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  1. Fulltext. Public conceptions of mental illness : Labels, causes, dangerousness, and social distance.

    Article - En anglais



    The authors used nationwide survey data to characterize current public conceptions related to recognition of mental illness and perceived causes, dangerousness, and desired social distance.


    Data were derived from a vignette experiment inciuded in the 1996 General Social Survey.

    Respondents (n=1444) were randomly assigned to I of 5 vignette conditions.

    Four vignettes described psychiatric disorders meeting diagnostic criteria, and the fifth depicted a « troubled person » with sub-clinical problems and worries.


    Results indicate that the majority of the public identifies schizophrenia (88%) and major depression (69%) as mental illnesses and that most report multicausal explanations combining stressful circumstances with biologic and genetic factors.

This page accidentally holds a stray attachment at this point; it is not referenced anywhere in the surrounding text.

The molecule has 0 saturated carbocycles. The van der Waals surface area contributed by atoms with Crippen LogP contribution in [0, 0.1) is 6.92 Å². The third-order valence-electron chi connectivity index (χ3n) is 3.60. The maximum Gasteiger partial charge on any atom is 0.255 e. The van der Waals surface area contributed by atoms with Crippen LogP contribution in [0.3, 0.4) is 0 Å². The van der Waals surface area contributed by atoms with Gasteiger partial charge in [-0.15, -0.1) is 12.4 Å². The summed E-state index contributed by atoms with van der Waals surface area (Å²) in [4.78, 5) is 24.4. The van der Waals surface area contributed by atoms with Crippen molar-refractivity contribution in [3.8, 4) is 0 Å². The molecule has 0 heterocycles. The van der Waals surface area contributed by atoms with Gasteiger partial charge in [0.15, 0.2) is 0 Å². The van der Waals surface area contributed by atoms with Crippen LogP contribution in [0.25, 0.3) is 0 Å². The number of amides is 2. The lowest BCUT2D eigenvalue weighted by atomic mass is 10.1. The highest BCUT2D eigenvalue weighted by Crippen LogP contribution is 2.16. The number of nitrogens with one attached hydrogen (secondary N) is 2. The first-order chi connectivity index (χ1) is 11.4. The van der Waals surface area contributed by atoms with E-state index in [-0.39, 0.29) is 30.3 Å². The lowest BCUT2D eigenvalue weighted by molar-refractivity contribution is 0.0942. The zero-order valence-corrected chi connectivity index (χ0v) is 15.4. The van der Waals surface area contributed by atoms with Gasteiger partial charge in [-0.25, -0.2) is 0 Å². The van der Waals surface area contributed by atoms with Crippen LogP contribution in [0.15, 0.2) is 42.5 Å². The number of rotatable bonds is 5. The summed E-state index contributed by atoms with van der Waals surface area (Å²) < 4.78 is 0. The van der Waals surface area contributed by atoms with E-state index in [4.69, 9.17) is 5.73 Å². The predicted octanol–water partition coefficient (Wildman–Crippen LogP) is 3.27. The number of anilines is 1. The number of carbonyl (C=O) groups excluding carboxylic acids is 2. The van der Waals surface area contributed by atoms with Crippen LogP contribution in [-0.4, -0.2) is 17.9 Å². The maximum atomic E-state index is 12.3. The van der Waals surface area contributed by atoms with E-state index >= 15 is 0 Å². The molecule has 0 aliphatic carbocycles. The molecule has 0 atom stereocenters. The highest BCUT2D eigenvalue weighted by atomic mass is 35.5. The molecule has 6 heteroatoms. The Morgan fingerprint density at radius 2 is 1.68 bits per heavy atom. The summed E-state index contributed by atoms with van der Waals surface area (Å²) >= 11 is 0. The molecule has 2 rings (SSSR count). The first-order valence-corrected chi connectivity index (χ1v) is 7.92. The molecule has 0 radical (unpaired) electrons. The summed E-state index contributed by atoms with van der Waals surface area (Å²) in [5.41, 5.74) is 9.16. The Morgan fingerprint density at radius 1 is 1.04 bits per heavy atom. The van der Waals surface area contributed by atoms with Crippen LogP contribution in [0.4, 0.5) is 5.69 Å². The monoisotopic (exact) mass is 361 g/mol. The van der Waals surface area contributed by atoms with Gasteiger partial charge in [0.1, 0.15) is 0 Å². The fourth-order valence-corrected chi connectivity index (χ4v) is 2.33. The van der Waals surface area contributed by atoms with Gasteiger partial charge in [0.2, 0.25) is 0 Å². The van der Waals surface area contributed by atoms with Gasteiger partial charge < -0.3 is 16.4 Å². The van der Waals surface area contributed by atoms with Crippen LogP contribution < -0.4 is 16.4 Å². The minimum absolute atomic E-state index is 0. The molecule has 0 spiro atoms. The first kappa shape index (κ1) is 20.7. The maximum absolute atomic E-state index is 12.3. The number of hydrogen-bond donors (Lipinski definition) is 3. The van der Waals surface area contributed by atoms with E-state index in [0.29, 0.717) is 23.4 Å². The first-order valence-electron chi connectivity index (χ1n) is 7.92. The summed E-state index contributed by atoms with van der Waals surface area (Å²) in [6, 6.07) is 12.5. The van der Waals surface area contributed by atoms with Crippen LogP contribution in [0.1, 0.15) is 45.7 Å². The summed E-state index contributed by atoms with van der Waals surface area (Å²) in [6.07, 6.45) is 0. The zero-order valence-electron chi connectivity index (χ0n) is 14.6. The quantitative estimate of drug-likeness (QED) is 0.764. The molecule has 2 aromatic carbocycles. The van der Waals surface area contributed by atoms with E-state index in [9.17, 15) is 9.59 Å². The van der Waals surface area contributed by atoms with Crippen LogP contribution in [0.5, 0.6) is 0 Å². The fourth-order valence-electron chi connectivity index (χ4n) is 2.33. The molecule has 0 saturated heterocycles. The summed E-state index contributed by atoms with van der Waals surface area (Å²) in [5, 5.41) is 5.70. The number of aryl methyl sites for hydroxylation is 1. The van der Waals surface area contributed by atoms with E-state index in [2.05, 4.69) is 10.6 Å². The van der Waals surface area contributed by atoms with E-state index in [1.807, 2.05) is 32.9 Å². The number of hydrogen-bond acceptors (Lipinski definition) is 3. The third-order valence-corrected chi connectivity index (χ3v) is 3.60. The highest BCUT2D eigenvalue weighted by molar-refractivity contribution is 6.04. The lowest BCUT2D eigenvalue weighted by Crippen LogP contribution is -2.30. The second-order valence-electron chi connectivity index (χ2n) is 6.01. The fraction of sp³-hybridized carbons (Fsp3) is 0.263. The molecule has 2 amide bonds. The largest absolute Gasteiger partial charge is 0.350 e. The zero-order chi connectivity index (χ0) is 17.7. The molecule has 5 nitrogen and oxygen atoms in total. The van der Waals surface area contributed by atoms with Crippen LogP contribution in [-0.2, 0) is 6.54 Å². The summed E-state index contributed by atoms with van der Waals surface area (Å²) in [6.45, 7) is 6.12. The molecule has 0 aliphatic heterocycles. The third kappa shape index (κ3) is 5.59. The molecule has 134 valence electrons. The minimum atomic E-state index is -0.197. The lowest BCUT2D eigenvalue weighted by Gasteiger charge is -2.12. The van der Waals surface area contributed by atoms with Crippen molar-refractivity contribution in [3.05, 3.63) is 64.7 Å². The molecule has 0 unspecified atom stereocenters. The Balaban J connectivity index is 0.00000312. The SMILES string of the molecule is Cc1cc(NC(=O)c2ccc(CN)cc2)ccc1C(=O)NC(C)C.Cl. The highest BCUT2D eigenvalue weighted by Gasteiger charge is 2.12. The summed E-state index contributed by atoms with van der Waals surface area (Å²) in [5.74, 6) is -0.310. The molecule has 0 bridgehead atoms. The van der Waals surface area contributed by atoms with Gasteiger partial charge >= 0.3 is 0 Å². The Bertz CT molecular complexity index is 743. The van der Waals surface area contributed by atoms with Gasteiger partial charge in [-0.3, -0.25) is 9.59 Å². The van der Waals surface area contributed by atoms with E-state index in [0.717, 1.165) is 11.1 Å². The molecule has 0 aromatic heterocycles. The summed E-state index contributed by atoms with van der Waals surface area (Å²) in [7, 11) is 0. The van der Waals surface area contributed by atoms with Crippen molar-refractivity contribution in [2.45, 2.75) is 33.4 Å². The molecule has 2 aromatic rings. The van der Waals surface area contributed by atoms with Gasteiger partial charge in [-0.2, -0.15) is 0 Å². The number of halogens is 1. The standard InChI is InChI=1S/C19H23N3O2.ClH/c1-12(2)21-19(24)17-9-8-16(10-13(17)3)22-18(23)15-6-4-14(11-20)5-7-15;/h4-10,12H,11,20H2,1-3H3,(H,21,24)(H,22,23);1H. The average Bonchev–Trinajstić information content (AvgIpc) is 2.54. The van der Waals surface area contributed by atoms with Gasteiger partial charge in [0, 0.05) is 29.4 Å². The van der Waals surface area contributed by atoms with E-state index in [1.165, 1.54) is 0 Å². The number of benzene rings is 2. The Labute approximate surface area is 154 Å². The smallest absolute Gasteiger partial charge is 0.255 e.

Results also show, however, that smaller proportions associate alcohol (49%) or drug (44%) abuse with mental illness and that symptoms of mental illness remain strongly connected with public fears about potential violence and with a desire for limited social interaction.


    While there is reason for optimism in the public's recognition of mental illness and causal attributions, a strong stereotype of dangerousness and desire for social distance persist.

    These latter conceptions are likely to negatively affect people with mental illness.

    Mots-clés Pascal : Opinion publique, Perception sociale, Trouble psychiatrique, Santé mentale, Aspect social, Homme, Croyance, Etats Unis, Amérique du Nord, Amérique, Attitude

    Mots-clés Pascal anglais : Public opinion, Social perception, Mental disorder, Mental health, Social aspect, Human, Belief, United States, North America, America, Attitude

    Logo du centre Notice produite par :
    Inist-CNRS - Institut de l'Information Scientifique et Technique

    Cote : 99-0517247

    Code Inist : 002B18H08. Création : 18/05/2000.